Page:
Over time, gravity and bad habits can take their toll on your body and try to declare victory over the structural muscles that keep our bones and muscles aligned. The result is poor posture.
Classic signs of poor posture include rounded shoulders, a jutted chin, a pot belly, bent knees when standing or walking, back pain, muscle fatigue, and headaches. While we can’t fight gravity, we can take control of posture and do things the help keep muscles strong and your body trained for better posture.
1 Know what good posture looks like. Check yourself out in a mirror. Good posture while standing is a straight back, squared shoulders, chin up, chest out, stomach in, feet forward, your hips and knees in a neutral position. If you can draw a straight line from your earlobe through your shoulder, hip, knee, to the middle of your ankle, you’re good!
2 Sit up straight. Your mom was right. Use a chair that offers lower back support and sit all the way back against the back of the chair. Keep both feet on the ground or footrest. Adjust the height so your arms are flexed at 75-90 degrees at the elbow. Use this technique when driving, too! Continue reading “Six Ways to Improve Your Posture”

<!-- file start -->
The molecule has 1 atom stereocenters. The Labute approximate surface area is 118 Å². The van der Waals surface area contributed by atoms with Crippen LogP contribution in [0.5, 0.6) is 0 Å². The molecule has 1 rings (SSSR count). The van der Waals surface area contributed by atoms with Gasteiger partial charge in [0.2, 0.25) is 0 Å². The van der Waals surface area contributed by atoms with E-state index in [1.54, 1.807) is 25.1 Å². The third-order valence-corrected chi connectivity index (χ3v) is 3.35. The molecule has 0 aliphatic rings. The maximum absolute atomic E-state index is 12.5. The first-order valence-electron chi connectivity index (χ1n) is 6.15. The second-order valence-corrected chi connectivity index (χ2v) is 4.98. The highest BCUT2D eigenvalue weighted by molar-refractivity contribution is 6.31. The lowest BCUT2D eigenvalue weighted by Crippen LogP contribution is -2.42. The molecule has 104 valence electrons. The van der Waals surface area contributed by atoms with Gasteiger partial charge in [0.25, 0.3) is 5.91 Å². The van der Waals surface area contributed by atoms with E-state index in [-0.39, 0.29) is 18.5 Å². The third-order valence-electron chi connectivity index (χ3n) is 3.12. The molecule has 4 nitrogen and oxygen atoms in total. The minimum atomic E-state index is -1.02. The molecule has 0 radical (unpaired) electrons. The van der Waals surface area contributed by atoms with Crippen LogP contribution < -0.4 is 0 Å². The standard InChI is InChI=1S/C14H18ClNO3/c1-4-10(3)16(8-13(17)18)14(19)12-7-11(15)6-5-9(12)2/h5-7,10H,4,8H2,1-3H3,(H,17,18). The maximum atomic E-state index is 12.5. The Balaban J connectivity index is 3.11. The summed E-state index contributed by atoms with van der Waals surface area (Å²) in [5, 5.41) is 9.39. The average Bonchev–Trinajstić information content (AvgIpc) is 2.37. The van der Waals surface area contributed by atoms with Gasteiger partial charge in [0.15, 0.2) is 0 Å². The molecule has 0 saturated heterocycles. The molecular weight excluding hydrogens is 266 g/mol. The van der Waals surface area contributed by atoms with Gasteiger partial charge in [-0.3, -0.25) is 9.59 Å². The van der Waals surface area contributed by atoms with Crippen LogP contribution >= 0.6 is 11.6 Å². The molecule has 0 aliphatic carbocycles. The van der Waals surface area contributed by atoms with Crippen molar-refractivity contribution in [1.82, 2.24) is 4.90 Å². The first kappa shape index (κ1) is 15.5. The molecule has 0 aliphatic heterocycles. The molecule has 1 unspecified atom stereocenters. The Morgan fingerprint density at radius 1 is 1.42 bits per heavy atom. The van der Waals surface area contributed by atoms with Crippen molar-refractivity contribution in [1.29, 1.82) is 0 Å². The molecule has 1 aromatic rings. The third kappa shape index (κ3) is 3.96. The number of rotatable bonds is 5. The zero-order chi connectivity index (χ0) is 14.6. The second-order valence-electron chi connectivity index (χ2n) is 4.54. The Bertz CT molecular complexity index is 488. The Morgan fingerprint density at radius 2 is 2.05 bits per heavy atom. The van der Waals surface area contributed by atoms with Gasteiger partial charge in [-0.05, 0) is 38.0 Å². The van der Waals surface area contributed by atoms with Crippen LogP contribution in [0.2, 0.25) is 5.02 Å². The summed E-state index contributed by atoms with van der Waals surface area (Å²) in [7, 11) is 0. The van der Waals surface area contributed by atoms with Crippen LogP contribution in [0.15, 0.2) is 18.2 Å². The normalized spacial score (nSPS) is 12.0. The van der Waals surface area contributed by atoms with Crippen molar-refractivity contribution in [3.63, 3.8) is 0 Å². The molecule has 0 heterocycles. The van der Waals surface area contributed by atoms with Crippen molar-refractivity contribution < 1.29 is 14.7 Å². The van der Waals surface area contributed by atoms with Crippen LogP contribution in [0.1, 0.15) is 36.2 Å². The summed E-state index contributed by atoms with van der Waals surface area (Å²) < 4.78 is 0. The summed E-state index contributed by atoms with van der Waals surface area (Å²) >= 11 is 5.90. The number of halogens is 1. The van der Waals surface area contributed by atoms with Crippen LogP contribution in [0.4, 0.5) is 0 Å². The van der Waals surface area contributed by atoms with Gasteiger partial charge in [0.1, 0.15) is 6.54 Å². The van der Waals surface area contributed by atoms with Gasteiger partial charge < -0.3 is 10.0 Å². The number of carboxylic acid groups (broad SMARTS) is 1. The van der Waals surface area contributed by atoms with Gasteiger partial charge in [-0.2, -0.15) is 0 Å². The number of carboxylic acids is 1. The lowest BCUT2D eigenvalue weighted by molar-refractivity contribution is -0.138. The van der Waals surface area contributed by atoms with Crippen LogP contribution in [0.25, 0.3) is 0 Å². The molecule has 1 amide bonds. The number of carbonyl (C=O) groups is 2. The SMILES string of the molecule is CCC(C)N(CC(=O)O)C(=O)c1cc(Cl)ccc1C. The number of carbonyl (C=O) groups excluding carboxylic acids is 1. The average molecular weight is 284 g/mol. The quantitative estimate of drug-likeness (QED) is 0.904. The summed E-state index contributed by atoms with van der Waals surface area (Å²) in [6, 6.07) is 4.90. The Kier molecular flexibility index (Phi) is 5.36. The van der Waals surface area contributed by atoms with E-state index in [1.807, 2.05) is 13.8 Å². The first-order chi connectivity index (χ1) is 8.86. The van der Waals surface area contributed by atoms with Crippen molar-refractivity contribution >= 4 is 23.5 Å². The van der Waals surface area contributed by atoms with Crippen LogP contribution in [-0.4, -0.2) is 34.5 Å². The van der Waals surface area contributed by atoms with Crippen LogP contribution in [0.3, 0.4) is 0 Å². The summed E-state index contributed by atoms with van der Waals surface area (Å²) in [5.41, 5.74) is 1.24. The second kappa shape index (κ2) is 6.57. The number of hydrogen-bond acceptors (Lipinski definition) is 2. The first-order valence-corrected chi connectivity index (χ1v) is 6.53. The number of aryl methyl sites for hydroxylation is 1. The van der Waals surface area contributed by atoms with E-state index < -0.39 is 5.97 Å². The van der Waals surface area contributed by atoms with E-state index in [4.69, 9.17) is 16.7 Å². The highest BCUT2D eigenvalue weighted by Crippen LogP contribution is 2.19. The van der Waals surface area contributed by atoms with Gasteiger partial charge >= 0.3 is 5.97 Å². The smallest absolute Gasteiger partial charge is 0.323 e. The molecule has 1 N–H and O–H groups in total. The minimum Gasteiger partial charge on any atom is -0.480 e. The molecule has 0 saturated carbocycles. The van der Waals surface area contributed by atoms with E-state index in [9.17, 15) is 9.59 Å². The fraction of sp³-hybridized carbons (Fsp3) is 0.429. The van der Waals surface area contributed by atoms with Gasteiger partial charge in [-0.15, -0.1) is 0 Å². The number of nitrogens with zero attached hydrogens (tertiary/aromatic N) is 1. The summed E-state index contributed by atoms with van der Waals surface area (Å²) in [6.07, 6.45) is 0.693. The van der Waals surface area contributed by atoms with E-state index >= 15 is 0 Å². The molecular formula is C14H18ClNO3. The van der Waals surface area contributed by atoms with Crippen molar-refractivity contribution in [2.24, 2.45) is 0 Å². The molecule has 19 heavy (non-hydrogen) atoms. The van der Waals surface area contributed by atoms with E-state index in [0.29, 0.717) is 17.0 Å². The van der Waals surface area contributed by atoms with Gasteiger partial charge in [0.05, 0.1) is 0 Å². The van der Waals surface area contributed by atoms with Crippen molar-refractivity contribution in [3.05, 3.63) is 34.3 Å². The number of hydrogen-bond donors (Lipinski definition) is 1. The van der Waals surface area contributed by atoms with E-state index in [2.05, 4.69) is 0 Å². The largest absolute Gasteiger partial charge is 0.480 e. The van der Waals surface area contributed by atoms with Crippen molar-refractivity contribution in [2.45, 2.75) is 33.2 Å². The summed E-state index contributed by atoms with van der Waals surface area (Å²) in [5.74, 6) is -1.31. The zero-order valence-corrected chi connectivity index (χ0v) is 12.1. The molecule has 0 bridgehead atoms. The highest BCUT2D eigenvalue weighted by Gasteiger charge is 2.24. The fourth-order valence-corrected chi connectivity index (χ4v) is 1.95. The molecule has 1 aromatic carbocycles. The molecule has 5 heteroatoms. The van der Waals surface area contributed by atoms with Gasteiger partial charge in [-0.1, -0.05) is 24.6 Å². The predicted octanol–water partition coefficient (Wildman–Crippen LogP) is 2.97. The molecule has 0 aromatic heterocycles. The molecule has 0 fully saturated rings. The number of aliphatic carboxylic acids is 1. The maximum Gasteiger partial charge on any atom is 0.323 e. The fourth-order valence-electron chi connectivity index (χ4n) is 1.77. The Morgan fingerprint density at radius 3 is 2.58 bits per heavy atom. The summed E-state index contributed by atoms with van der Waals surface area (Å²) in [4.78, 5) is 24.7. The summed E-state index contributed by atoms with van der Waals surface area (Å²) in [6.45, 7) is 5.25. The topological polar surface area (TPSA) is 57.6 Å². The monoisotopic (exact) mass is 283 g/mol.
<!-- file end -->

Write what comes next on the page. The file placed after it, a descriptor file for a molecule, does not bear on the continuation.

Compared to chimpanzees, the human foot is more adapted for walking upright. Your toes are smaller and your big toe is better suited for stability than for grasping tree branches. We’re hard on our feet though, and they often need our attention.
Each foot contains 26 bones, 33 muscles (intrinsic and extrinsic), 31 joints and over 100 ligaments. The feet contain 1/4 of all the bones of the body (52 bones in a pair of feet)
The body lines up over the feet, when a foot goes out of alignment the ankle, knee, pelvis and back follow. Analyzing the way you stand, walk, run and sit helps determine the cause of misalignment, which is most likely the culprit of pain. Finding and targeting the misalignment with massage and/or chiropractic work usually relieves the pain.
“One in six people in the US have foot problems. Eighty percent of all foot problems occur in women. Two-thirds of foot problems can be attributed to shoes.” Web MD (2013)
Continue reading “The Game’s A Foot”